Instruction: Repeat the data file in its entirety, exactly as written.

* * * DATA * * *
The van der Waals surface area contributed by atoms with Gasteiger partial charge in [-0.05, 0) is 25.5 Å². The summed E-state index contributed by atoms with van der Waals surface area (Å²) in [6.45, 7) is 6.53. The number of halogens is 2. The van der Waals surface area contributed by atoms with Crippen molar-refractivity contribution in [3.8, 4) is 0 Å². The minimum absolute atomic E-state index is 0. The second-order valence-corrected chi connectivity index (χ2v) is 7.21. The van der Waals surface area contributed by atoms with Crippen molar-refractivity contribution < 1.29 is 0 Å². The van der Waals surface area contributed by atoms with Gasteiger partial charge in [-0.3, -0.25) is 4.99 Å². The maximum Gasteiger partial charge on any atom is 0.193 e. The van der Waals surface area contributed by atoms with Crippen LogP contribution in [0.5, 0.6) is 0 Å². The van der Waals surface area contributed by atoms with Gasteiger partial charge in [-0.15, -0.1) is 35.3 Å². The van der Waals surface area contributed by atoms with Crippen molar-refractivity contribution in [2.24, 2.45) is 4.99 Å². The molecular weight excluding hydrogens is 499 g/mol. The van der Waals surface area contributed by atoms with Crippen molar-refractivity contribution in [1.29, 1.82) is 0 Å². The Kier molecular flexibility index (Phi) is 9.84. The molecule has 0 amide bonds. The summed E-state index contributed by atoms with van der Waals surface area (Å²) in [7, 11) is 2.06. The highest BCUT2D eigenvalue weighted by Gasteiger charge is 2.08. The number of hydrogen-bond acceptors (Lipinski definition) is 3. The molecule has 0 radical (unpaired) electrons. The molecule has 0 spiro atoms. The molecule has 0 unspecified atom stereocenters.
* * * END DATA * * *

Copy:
The van der Waals surface area contributed by atoms with Gasteiger partial charge in [-0.05, 0) is 25.5 Å². The summed E-state index contributed by atoms with van der Waals surface area (Å²) in [6.45, 7) is 6.53. The number of halogens is 2. The van der Waals surface area contributed by atoms with Crippen molar-refractivity contribution in [3.8, 4) is 0 Å². The minimum absolute atomic E-state index is 0. The second-order valence-corrected chi connectivity index (χ2v) is 7.21. The van der Waals surface area contributed by atoms with Crippen molar-refractivity contribution < 1.29 is 0 Å². The van der Waals surface area contributed by atoms with Gasteiger partial charge in [-0.3, -0.25) is 4.99 Å². The maximum Gasteiger partial charge on any atom is 0.193 e. The van der Waals surface area contributed by atoms with Crippen LogP contribution in [0.5, 0.6) is 0 Å². The van der Waals surface area contributed by atoms with Gasteiger partial charge in [-0.15, -0.1) is 35.3 Å². The van der Waals surface area contributed by atoms with Crippen molar-refractivity contribution in [2.24, 2.45) is 4.99 Å². The molecular weight excluding hydrogens is 499 g/mol. The van der Waals surface area contributed by atoms with Crippen molar-refractivity contribution in [1.29, 1.82) is 0 Å². The Kier molecular flexibility index (Phi) is 9.84. The molecule has 0 amide bonds. The summed E-state index contributed by atoms with van der Waals surface area (Å²) in [7, 11) is 2.06. The highest BCUT2D eigenvalue weighted by Gasteiger charge is 2.08. The number of hydrogen-bond acceptors (Lipinski definition) is 3. The molecule has 0 radical (unpaired) electrons. The molecule has 0 spiro atoms. The molecule has 0 unspecified atom stereocenters.